A good pair of sunglasses will also help prevent exposure and reduce the risk of cataracts and melanoma of the eye.

Use sunscreen

It has been drilled into our heads for many years now, but it is always worth remembering – a high SPF sunscreen will protect you against Ultraviolet B rays. However be aware that sunscreen is not always complete protection as many cannot protect against long wave Ultraviolet A rays which are the main cause of melanoma and sun induced skin aging. Get a broad spectrum sunscreen that protects against UVA as well as UVB.

You have to also use the sunscreen appropriately, covering your entire body, applying it before going into the sun and reapplying it when necessary. Even with sunscreen on you should avoid prolonged sun exposure.

It is also important to realize that sunscreens may not always be effective and some contain their own risks.

Be aware the sun is always present!

Even when it looks overcast or the weather is cold, be aware the sun is still present and UV rays are present. recommends that you use sunscreen every day when you are outdoors, regardless of the weather. On an overcast day you can still obtain 70% as much UV as you would with the sun out.

Be aware that your environment can change the UV risk. If you are by the water, or on the snow, or on the sand, the level of UV is increased as it is reflected back from the environment with great intensity. UV is higher at high altitudes, so if you are a skier, be aware of the greater risk.

Get regular checkups and perform monthly self examinations

Besides performing a monthly self examination, you should also get your physician to take a look at your skin and look for any suspicious marks.

Take care of yourself and be sun smart! Skin cancer can be avoided or detected early enough to save your life if you are vigilant, so look after yourself and your family.

Are Sunscreens a Cancer Risk?

Sunscreen Cancer Risk

Sunscreen Cancer Risk

The message has been clear in recent years – use sunscreen to avoid skin cancer. It seemed like common sense to follow this advice because of the thousands of people who die from skin cancer every year. The three main types of skin cancer are basal cell carcinoma, squamous cell carcinoma and malignant melanoma. Melanoma, the least common form is skin cancer, is also the most aggressive form of skin cancer and can become fatal very rapidly.

Because of widespread media campaigns by public health organizations and sunscreen companies, it became commonplace to use sunscreen products when in the sun, even for as little as 20 minutes. However in recent years some debate has arisen over how effective these sunscreen products are, and if the sunscreen products themselves present a cancer risk.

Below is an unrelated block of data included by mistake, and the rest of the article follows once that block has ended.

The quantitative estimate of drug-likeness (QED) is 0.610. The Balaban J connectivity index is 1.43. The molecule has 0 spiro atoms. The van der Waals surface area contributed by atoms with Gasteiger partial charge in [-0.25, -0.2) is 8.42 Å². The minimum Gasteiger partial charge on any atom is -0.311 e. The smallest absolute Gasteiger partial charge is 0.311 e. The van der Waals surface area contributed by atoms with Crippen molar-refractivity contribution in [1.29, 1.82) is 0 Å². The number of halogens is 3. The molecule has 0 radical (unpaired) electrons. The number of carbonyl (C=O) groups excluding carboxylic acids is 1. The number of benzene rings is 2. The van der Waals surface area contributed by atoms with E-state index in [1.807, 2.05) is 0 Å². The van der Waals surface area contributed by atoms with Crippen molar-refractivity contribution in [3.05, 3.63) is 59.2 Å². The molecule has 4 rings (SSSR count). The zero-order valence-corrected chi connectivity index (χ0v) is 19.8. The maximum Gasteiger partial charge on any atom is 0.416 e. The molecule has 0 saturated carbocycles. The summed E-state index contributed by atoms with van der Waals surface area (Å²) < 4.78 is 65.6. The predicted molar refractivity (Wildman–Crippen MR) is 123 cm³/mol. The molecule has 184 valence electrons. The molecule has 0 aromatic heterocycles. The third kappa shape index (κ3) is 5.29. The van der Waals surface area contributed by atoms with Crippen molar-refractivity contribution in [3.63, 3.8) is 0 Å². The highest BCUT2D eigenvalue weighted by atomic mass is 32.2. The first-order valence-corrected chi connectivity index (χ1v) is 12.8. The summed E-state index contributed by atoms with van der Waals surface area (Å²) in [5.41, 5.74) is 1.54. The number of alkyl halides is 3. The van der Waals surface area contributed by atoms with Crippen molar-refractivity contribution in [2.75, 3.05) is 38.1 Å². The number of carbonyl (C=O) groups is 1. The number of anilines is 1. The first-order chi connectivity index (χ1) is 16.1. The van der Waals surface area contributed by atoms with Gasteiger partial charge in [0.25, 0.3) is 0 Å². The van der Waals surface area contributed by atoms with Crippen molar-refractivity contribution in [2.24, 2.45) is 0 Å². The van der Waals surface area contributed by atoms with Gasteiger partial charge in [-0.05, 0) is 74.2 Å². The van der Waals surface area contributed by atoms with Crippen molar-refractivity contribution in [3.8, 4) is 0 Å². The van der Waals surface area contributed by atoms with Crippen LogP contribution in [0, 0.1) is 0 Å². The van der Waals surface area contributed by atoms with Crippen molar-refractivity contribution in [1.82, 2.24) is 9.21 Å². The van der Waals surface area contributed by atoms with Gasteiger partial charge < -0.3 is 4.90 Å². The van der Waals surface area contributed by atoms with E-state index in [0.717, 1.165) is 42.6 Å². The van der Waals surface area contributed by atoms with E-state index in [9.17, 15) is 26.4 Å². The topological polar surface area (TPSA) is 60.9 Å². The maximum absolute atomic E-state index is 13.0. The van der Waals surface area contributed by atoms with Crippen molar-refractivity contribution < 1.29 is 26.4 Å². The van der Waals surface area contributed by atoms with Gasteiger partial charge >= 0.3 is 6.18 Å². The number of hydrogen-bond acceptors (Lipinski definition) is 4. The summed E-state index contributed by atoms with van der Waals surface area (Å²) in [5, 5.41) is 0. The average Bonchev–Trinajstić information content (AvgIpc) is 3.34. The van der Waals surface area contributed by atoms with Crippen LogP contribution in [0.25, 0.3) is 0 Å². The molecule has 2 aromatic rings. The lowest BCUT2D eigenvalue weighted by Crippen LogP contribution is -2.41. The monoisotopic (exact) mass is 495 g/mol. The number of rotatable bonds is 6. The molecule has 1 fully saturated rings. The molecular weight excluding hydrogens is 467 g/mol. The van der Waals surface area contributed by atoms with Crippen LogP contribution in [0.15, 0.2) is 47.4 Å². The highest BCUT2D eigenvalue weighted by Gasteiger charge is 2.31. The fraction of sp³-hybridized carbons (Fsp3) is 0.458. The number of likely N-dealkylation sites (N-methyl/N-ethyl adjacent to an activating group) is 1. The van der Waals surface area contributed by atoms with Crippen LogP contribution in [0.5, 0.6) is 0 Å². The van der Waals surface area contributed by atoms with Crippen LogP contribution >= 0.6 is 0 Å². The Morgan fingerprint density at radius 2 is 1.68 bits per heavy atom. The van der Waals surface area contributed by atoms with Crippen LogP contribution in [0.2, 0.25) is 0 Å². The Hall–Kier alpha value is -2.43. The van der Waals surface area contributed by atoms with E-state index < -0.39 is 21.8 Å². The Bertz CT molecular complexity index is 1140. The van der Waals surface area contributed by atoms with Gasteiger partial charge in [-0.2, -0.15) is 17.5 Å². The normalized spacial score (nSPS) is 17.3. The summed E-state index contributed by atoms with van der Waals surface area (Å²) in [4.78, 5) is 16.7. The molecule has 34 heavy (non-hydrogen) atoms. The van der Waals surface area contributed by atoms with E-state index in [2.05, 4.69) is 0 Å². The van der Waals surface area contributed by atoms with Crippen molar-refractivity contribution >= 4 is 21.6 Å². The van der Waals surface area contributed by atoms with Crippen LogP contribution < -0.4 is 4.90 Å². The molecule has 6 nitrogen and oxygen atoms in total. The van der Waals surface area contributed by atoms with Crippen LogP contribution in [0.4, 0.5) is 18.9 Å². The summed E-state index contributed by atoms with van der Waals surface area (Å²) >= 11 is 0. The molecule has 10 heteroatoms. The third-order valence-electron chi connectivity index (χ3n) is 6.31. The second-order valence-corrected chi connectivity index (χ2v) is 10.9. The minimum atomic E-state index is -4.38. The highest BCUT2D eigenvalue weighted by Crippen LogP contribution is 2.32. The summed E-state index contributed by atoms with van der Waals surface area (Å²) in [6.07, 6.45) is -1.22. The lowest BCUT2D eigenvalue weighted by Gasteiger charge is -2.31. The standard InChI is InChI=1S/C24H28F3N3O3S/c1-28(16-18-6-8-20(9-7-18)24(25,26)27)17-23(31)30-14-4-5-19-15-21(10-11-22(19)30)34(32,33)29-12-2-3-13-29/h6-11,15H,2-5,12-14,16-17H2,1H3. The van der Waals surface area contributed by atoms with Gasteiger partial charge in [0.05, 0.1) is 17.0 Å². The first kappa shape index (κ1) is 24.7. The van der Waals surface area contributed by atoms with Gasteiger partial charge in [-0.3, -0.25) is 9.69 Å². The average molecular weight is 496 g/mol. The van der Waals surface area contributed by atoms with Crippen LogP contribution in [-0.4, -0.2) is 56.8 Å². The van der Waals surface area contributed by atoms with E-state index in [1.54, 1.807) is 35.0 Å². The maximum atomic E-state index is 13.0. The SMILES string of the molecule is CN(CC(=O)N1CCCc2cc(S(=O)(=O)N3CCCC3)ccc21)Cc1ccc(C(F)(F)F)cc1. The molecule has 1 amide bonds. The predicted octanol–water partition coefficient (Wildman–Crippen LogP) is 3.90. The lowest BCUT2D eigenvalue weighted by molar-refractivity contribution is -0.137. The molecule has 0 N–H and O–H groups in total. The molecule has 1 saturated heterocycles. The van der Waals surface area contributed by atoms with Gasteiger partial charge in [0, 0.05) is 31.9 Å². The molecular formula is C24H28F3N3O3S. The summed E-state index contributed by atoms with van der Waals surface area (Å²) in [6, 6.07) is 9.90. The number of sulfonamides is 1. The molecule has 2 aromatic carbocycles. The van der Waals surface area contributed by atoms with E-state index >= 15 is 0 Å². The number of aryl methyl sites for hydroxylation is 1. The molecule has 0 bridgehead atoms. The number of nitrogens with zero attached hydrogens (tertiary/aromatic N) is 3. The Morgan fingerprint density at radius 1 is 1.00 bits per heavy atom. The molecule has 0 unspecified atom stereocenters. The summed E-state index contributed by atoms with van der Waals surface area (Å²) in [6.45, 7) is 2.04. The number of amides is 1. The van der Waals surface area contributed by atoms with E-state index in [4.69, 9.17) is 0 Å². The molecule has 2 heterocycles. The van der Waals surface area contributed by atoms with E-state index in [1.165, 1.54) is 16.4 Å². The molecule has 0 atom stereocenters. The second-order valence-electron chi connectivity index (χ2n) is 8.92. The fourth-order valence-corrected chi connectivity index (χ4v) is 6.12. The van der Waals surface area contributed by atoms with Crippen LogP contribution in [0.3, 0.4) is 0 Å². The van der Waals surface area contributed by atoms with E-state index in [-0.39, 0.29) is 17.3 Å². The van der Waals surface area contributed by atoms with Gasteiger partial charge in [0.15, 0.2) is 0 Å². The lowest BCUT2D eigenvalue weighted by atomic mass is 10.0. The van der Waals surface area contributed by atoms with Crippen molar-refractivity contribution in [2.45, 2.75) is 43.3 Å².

Questions on the effectiveness of Sunscreen

It has been suggested that sunscreens only protect against UVB protection and not the more dangerous UVA component of the spectrum. Because people who are wearing sunscreen believe they are safe in the sun, they are inclined to spend more time in it. Because of the additional time in the sun and lack of UVA protection, it has been suggested that individuals may be putting themselves at risk of developing melanoma.

Sunscreen may be in fact effective for protecting against the more common basal cell carcinoma, squamous cell carcinoma, but is not effective at preventing malignant melanoma. Some studies have actually demonstrated that melanoma rates have been higher in people who used sunscreen compared to those who don’t. However you have to consider whether this has been impacted by the actual period of time spent in the sun. Also the fact that fair skinned people (who are prone to skin cancer) are more likely to be in the sunscreen users category.

Other studies suggest that because the sunscreens are blocking UVB, they are preventing the body from adapting to the level of sunlight and allowing the UVA to penetrate unchecked. When exposed to the sun the body will create a photoprotectant called melanin to stop the sun deeply penetrating and damaging the skin – that is what call a “tan”. If melanin is not generated because the UVB is blocked, the UVA can bypass the sunscreen and enter the skin more easily because it has no low levels of melanin.

Keep in mind that melanoma is responsible for around 75% of all skin cancer deaths. A number of studies on mice have found that the use of sunscreen delays or prevents the more common forms of skin cancer, but does not reduce the risk of melanoma.

Sunscreen ingredients risks

It has also been suggested that the actual ingredients of some sunscreens is a cancer risk. Studies have suggested that when rubbed into the skin, 1% and 10% is absorbed into the body. This may be of concern when you consider the fact that some sunscreens have ingredients including octyl methoxycinnamate, benzophenone, oxybenzone,and octocrylene which are potentially carcinogenic.